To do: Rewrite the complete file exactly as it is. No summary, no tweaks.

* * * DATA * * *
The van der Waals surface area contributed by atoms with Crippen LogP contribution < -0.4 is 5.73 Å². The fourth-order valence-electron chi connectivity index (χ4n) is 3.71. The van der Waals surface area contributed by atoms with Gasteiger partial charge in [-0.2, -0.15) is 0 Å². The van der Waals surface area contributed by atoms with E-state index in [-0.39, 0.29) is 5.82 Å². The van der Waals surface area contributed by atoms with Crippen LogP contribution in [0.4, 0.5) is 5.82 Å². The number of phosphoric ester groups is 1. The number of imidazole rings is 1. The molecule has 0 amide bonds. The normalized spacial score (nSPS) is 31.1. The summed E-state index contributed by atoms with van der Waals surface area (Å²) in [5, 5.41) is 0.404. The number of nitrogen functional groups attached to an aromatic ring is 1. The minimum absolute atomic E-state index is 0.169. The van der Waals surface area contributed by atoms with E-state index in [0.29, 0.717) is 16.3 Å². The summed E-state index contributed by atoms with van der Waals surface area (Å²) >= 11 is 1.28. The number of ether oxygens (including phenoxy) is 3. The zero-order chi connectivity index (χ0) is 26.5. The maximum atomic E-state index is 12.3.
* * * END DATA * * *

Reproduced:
The van der Waals surface area contributed by atoms with Crippen LogP contribution < -0.4 is 5.73 Å². The fourth-order valence-electron chi connectivity index (χ4n) is 3.71. The van der Waals surface area contributed by atoms with Gasteiger partial charge in [-0.2, -0.15) is 0 Å². The van der Waals surface area contributed by atoms with E-state index in [-0.39, 0.29) is 5.82 Å². The van der Waals surface area contributed by atoms with Crippen LogP contribution in [0.4, 0.5) is 5.82 Å². The number of phosphoric ester groups is 1. The number of imidazole rings is 1. The molecule has 0 amide bonds. The normalized spacial score (nSPS) is 31.1. The summed E-state index contributed by atoms with van der Waals surface area (Å²) in [5, 5.41) is 0.404. The number of nitrogen functional groups attached to an aromatic ring is 1. The minimum absolute atomic E-state index is 0.169. The van der Waals surface area contributed by atoms with E-state index in [0.29, 0.717) is 16.3 Å². The summed E-state index contributed by atoms with van der Waals surface area (Å²) >= 11 is 1.28. The number of ether oxygens (including phenoxy) is 3. The zero-order chi connectivity index (χ0) is 26.5. The maximum atomic E-state index is 12.3.